Ack is a fantastic (and portable!) replacement for grep. It's aimed at programmers and by default will only search a white-list of known file-extensions so that it will only search the "code" in a directory.

ack looks at your ~/.ackrc file to get any customized "default" settings you want. I use my (user-level) ~/.ackrc to enable some personalized default options, e.g. color-ize output, always use a $PAGER, sort the output by filename, etc. But sometimes I want to have directory-level (or project-level) additional settings, namely to always exclude/ignore certain directories when searching at the project-level. For example, here are the exclusions I want for my Octopress build environment: So, I wrote-up a little ack wrapper script: ack-wrapper. It crawls the directory tree looking for an additional "local" .ackrc file, starting from the current working directory crawling up through any parent directories until we find a .ackrc file (or until we reach either $HOME or /).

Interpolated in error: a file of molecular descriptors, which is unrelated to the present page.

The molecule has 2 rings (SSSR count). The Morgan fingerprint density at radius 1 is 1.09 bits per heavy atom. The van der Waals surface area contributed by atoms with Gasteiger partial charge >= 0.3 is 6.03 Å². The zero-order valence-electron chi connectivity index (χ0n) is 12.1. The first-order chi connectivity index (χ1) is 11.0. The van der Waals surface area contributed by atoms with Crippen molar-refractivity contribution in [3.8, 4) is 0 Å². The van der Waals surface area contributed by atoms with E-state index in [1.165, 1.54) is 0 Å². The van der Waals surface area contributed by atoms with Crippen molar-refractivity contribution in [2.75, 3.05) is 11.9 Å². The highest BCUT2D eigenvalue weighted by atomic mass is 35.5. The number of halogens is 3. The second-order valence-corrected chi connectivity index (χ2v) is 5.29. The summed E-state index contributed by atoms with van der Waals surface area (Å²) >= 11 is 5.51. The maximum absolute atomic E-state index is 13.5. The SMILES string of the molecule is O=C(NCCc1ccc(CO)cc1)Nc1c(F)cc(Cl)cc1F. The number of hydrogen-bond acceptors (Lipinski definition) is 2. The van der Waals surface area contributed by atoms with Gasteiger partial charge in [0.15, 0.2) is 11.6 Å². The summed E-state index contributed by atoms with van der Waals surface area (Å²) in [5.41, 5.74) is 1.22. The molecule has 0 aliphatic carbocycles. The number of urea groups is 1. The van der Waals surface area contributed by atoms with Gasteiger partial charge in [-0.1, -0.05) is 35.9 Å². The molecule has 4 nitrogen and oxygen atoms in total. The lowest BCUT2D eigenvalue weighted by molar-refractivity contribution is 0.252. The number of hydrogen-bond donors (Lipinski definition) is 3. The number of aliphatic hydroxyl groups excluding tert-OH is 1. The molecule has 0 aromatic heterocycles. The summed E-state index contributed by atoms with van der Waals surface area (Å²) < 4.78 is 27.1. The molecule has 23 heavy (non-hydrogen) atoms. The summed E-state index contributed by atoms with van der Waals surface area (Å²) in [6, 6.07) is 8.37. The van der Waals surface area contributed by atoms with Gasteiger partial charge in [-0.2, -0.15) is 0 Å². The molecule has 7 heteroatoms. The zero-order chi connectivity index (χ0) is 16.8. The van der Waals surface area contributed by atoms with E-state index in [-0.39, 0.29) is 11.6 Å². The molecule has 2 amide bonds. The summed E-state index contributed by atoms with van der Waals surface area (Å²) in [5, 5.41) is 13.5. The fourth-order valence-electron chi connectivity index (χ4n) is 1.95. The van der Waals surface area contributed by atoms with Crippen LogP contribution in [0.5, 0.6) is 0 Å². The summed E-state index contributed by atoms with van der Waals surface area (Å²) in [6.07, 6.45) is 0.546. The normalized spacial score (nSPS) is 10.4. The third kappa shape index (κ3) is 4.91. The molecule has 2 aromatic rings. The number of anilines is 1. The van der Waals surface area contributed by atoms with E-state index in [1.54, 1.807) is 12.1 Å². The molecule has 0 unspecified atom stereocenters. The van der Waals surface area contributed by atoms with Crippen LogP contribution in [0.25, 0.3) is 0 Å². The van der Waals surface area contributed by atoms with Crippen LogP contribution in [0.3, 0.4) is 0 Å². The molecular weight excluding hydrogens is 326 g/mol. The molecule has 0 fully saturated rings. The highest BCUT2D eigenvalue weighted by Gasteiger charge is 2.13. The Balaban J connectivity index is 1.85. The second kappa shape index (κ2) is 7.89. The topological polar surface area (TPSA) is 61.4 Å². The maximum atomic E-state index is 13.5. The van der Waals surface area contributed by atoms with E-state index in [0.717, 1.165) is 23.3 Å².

(Update 2012-03-10: It looks like Ack v2.0 supports PWD .ackrc files natively, and has some other neat enhancements to boot!)

### Usage

• Grab the latest version of the ack-wrapper script, drop it somewhere in your \$PATH (I like having a ~/bin/ directory), and make sure it's executable (chmod 755 path/to/ack-wrapper).
• Update your .bashrc to alias ack=ack-wrapper, so that running ack ... will first call the wrapper script, search for any "local" .ackrc files, insert any additional options found into the original supplied command-line arguments, and finally call the (real) ack executable.